Ramp checks are common in commercial aviation but relatively rare in the wider General Aviation world, so it was a surprise to see six CAA inspectors arrive by minibus at Gloucester Airport. I was instructing at the club and somehow managed to miss their attention, but they did check another co-owner of my shared TB20 and also one of the other instructors at the club.
The team were courteous, polite and professional throughout. They had been trained and knew exactly what they were looking for, involving a documentation check rather than a physical inspection of the aircraft. This is where it really helps to have a pack of the relevant documents available in the aircraft that are up to date. The documents required are listed in the SkyWay Code and differ for Permit vs Certified (so called Part 21) aircraft.
- Licence (make sure you have signed yours) with current/valid ratings for the aircraft flown.
- Current medical certificate (which could be a Personal Medical Declaration)
- Photo ID (typically a modern credit card driving licence, but other forms are available)
All three of the above must be carried on all flights by the Pilot in Command.
- For non-Part 21 aircraft (e.g. Permit aircraft), then the only documents you are legally required to carry onboard (if flying within the UK) are
- current charts for the journey you are making. These can be electronic (e.g. SkyDemon or similar) or paper charts, but the one used must be current – last year’s chart won’t suffice.
- For Part 21 aircraft (eg Cessna, Piper etc.), you must also carry:
- Aircraft flight manual (also known as the Pilot’s Operating Handbook)
- Interception Procedures (previously pilots would use a Safety Sense leaflet that has been discontinued. You can now print out pages 149-153 of the Skyway Code instead. These can be held on an electronic device rather than as a paper copy, as long as it is accessible in flight.
- Flight Plan details (if one has been filed)
- Minimum Equipment List (if you operate with one).
- When flying abroad, you will also require
- Original Certificate of Registration
- Original Certificate of Airworthiness (or permit to fly)
- Noise certificate
- Aircraft radio licence
- Insurance certificate
- Journey log (This is not particularly well defined and typically interpreted as your flight plog for that day)
- Passports for all onboard.
The ramp checks were conducted by the UK CAA’s Investigation and Enforcement Team who have been seen occasionally at a few GA airfields over recent years. Here-say has it that they were particularly looking for anyone appearing to conduct illegal public transport flights (e.g. carrying passengers for hire or reward) without the appropriate licences or regulatory oversight, but they checked a wide variety of aircraft. There are separate checks for flying clubs/schools as part of the ATO/DTO oversight, and in my experience all of those always had their paperwork in order.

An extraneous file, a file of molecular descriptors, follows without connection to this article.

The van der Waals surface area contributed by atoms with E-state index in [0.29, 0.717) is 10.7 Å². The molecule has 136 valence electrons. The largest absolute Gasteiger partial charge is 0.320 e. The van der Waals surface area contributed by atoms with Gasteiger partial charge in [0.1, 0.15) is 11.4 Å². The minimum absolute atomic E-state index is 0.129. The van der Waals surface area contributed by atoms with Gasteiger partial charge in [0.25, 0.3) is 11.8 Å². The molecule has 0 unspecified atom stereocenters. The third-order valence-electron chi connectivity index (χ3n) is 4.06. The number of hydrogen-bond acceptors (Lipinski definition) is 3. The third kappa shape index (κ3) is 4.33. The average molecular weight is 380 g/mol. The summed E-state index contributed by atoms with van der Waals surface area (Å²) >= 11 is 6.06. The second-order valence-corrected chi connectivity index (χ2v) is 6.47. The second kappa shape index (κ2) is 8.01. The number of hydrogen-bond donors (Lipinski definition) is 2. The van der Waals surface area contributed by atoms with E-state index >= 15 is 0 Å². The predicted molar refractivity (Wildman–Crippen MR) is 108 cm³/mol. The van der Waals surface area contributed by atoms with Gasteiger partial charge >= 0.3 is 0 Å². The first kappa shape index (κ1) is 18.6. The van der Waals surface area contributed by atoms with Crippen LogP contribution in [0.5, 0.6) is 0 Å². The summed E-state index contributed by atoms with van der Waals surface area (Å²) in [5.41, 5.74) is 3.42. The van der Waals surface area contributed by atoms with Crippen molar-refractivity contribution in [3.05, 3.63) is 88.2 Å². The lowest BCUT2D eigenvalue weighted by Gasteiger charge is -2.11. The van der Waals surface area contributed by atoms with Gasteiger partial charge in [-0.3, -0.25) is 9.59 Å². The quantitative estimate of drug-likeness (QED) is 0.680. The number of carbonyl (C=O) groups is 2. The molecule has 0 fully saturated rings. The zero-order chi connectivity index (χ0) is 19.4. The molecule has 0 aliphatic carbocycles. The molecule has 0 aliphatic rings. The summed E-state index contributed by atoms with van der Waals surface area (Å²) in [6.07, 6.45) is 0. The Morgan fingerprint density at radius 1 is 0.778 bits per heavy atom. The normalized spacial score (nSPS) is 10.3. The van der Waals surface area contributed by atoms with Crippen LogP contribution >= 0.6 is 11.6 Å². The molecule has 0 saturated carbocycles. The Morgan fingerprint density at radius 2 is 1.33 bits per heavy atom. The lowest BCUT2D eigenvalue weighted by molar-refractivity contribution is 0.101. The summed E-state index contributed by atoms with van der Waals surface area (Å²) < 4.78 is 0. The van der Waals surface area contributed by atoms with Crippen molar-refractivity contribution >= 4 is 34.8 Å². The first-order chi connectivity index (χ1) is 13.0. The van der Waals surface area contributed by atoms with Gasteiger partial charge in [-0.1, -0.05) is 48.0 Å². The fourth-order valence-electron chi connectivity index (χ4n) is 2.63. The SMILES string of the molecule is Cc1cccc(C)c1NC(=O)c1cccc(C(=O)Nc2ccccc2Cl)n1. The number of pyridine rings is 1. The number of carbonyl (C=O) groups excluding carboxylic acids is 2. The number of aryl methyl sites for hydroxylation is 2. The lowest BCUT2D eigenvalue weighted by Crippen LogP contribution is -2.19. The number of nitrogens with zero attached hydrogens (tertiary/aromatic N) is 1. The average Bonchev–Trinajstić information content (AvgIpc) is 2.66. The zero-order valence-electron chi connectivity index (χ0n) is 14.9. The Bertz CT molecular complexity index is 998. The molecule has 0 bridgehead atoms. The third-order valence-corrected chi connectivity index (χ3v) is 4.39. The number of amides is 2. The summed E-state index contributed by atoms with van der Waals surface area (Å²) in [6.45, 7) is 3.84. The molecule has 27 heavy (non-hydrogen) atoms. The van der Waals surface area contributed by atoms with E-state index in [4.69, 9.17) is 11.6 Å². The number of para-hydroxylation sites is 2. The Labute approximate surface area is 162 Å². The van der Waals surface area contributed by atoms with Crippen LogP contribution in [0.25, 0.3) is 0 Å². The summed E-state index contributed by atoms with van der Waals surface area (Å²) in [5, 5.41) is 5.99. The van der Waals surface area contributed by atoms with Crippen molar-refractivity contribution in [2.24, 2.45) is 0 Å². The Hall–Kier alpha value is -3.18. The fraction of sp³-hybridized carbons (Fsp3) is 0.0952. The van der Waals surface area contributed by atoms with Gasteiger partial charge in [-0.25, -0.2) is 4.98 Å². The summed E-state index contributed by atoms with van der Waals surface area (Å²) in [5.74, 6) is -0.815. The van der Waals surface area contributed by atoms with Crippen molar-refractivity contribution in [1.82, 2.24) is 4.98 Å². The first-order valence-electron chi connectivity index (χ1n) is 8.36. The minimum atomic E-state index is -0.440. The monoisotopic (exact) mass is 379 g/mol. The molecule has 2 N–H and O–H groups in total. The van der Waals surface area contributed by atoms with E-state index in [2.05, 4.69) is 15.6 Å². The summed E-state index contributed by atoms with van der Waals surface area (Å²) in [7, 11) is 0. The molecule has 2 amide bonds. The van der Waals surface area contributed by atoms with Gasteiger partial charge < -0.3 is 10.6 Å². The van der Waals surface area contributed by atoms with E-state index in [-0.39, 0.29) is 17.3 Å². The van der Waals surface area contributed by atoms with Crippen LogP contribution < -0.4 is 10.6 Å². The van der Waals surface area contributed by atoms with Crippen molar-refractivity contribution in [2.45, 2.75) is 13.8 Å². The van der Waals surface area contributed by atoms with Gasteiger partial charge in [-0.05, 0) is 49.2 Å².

My co-owner was approached on landing and politely asked if he had ever been ramped checked before. Perhaps because we fly abroad a lot (or used to), we do keep up-to-date copies of the documentation onboard at all times, and this easily satisfied in the inspector in a couple of minutes. He even commented that our paperwork was in excellent shape.
Although not required to be carried onboard, it seems that the inspectors were particularly keen to see that aircraft are maintained and insured. The Annual Renewal Certificate is a bit like an MOT for aircraft paperwork – it isn’t a physical maintenance check like an Annual or 100 hour service, instead a review by a licensed engineer that all required maintenance has been done. This is recorded by them online with the CAA as well as printed on a form.
A current insurance certificate is arguably important to see at the moment, with so many aircraft having been grounded over the past year and perhaps limited to ground risks only.
My fellow instructor keeps a meticulous flight bag and said that as soon as the inspector saw that, they sensed everything would be in order. A trainee was shown how the paper chart was unfolded to check it was in date (the latest edition came out in March) – I doubt they carry those on 737s. The insurance certificate onboard was out of date by a few weeks but a quick visit to the club office found the updated version which satisfied the inspector.
They left a standard note allowing pilots to make a formal complaint about the inspection if they felt necessary.
I understand that at least one pilot had been challenged about whether his flight was “commercial” or not and became quite concerned about it. In these situations, AOPA UK provides a free service to members where they can obtain advice before responding formally and receive assistance should they get into difficulties. They have the experience to know whether you have committed an offence and good relationships with the CAA. They won’t stop you being punished for major transgressions but can help ensure you get a fair hearing.
AOPA UK membership provides this very worthwhile “insurance policy” – who else are you going to turn to should the need arise? Join here for £10/month. Lawyers fees would be considerably more.
The practice is common in other countries, and I have had one in Texel in the Netherlands.
FAA inspections provide a similar experience as documented here, which seems fairly reasonable and proportionate – wanting to check that pilots are qualified, current and that aircraft are maintained and insured.